Quijote 1: Realismo clásico.
Cold-cast bronze, Bas-relief.
Quijote 2: Sublimación contemporánea.
Celluloid clay bas-relief.
Quijote 3: Capricho Postmoderno.
In sequence, the three bas-relief pieces, created in styles from different artistic periods, strive to express the evolution of the iconic nature of Don Quijote, adapting over four centuries, transforming in form but not in essence, and attaining universal recognition as a cultural icon.
In juxtaposition, through the choice of contrasting media and styles, they seek to mirror the intrinsic paradoxes that surround our cuerdo loco (wise fool); reality, decorum and discretion represented by the classic bronze; comedy, recklessness and temerity expressed by the postmodern hardware piece, and perception, sublimity and drama conveyed through the contemporary piece. My own wandering artistic trajectory echoes a similar ambivalence; its constant element is change, and my creative driving-force is the incessant exploration of new media, styles and techniques with, in later years, a sporadic progression towards abstract expression and larger formats. For decades I agonized over my urge to jump back and forth between figurative depiction and abstraction (my personal ambivalence between reality and perception), and between vastly divergent styles, media and formats, convinced that to achieve recognition I had to restrict myself to a distinctive and permanent style (sacrificing, as it were, temerity to propriety.) However, having failed, after three decades, to resist the urge to constantly move on and explore new creative possibilities, I decided to embrace eclecticism as my style, in spite of the inherent conceptual oxymoron of an unpredictable style. During the first two decades my work evolved from figurative ink and charcoal drawing to oil and acrylics. Having spent the first half of my life in Mexico, most of my early paintings are strongly influenced by Mexico’s people, colors and light. Although I painted many a landscape, the human element is prevalent in my early work, which consists mostly of figurative human studies, descriptive Mexican scenes and private portrait commissions.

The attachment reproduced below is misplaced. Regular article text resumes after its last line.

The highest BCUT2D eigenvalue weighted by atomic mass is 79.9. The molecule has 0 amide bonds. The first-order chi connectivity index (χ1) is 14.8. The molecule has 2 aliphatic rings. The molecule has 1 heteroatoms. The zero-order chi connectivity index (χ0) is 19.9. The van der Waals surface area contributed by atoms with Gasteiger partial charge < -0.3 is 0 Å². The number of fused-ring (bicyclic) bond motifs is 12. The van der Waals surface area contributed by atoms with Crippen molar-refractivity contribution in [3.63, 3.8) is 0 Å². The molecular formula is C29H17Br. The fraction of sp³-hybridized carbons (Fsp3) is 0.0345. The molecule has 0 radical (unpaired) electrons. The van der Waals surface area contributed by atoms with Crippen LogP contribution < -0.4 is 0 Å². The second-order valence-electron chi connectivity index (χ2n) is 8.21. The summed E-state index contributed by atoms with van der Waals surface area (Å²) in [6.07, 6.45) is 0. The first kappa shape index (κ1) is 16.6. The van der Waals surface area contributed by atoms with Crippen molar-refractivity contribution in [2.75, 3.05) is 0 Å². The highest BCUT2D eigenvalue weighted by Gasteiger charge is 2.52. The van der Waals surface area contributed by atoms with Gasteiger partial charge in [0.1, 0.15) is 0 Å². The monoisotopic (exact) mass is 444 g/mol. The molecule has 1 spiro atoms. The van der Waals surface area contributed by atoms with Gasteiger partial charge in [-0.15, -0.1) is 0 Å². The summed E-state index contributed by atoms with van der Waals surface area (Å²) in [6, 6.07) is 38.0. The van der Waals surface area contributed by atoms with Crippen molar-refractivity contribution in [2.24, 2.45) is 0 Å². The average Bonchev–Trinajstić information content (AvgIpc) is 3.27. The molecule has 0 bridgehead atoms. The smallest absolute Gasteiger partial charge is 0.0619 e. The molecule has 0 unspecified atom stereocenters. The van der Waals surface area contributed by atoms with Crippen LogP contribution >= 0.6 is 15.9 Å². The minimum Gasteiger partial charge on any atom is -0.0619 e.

In 2005 my style and medium underwent a drastic and serendipitous expansion into mosaic, particularly in large-scale public art. My mosaic installations, totaling approximately 1000 square feet of mosaic surface, can be viewed at Summit School in Winston-Salem, where I completed two mosaic benches and a playground installation, and in Clemmons Elementary School, where my Coral Reef Planters and three amphitheater benches represent Australia and Latin America in the School's Global Garden. In 2013 I returned to the easel, moving on to abstract acrylics and mixed media pieces, and in 2014 I started working on sculpture and bas-relief, both abstract and figurative and in traditional as well as non-traditional media.
Apart from creating art, I thoroughly enjoy conveying the joy of creation to children and adults alike and offers workshops in mosaic, Huichol-inspired yarn art and other styles and media to schools and private groups.
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